Review: Nokia Lumia 1020 for AT&T
Like all of Nokia's high-end displays, the 1020's screen measures 4.5 inches across the diagonal and has 1280 x 768 pixels. The display uses OLED technology and includes Nokia's ClearBlack technology to deepen blacks. It's very bright and colorful, and the on-screen elements are all easy to read and see. Text and icons are free of pixelated edges. Viewing angles are very good, and there's no brightness loss or color shift when the phone is viewed from an angle. The 1020's display was easy to see and read outdoors. It's a good screen, though given the size of the 1020, I wish it were bigger.
The 1020 performed on par with other AT&T smartphones when it came time to talk to the network. On average, it showed the same number of bars that several other AT&T devices did during my tests. More importantly, it always worked when it came time to make calls and surf the web. I had no trouble connecting calls on the first dial, and the device never dropped any calls while I used it — no matter what the signal meter read. Browsing the web was consistently good, even when the 1020 showed only a single bar of coverage. The 1020 worked as well on AT&T's LTE network as it did on AT&T's HSPA+ network.
The Lumia 1020 is a good voice phone — as long as you use the earpiece and skip the speakerphone. The earpiece produces warm, clean voices that I found pleasant to listen to. There were no interference problems. It is loud enough for most environments, but extremely loud places will drown it out. The speakerphone is another story. The quality is mediocre at best, but the real problem is volume. It's hardly loud enough for use in a quiet office, let alone anywhere there's a even a modicum of background noise. In the car, at the mall, in a coffee shop? Forget it. Ringers and alert tones were good, but could have been better. The vibrate alert was barely acceptable.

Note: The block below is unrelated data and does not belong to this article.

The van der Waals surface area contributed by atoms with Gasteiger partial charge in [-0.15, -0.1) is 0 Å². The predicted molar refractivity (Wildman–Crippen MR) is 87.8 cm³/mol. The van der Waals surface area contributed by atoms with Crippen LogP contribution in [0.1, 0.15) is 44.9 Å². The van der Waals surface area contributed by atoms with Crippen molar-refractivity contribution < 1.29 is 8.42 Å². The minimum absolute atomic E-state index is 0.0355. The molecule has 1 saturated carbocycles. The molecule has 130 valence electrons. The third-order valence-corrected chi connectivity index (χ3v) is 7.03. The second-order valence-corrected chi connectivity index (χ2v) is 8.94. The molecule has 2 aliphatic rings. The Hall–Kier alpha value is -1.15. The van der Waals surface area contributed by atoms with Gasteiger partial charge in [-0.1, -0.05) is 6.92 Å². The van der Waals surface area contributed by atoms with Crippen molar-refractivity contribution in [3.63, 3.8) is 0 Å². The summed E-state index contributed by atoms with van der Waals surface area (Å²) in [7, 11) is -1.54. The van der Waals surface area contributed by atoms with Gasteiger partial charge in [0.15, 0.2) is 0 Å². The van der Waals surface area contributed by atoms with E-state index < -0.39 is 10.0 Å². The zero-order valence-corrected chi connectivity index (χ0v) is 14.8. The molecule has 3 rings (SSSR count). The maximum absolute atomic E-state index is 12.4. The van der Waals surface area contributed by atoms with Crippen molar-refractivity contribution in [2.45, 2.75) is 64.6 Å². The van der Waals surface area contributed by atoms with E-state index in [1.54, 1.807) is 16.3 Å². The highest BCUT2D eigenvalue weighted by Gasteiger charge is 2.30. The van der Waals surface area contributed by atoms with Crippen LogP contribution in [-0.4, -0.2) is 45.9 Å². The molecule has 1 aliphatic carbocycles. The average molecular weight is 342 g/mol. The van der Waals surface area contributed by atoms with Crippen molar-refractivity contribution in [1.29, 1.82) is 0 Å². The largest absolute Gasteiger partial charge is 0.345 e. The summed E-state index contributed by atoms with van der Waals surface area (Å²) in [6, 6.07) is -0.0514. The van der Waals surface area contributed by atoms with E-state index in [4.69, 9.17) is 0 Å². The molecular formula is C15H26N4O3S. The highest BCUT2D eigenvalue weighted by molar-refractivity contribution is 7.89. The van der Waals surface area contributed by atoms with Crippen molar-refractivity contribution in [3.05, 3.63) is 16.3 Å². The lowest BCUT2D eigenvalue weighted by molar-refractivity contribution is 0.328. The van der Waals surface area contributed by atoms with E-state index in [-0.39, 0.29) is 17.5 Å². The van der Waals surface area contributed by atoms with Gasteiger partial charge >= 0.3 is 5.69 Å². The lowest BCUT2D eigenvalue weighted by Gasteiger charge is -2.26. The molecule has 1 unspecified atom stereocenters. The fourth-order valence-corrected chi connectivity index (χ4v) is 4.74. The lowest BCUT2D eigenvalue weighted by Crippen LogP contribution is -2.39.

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The Lumia 1020 has the same 2000mAh battery found in the 928 and 925. It provides more than adequate power for the 1020. I had no trouble getting from morning to night with the 1020, even when I used the device intensely to surf the web, fire off tweets, and shoot video. The 1020 often had plenty of power to spare at the end of the day and typically still had some leftover the following morning. As with most modern smartphones, the 1020 should be charged nightly.
Hands-On: Nokia Lumia 1020
Nokia's latest Windows Phone puts photography first with its 41-megapxiel camera for AT&T. Here are our first impressions.
Nokia Reveals the Lumia 1020 with 41MP Camera for AT&T
Nokia today announced the Lumia 1020, a Windows Phone 8 smartphone that boasts a 41-megapixel camera sensor. The device carries over features seen on last year's PureView 808, such as second-generation optical image stabilization, Zeiss optics with a 6-lens design, a mechanical shutter, and xenon flash.
Nokia Offers Developers Imaging SDK
Nokia has released a software developer kit for application writers that focuses on imaging functions. The Nokia Imaging SDK, released in conjunction with the Lumia 1020 smartphone, is a native Windows Phone 8 library that can be used by any developer and with any Windows Phone 8 app.
Flipboard Headed to Windows Phone
Nokia today announced that the Lumia 1020 will include Flipboard. To-date, the social magazine application has only been available to the Android and iOS platforms.
Nokia Adding RAW Support and Refocusing to Top Phones
Nokia today announced new imaging features for its high-end Lumia smartphones with PureView cameras, including the Lumia 1520 and the Lumia 1020. First, Nokia is adding support for RAW image files.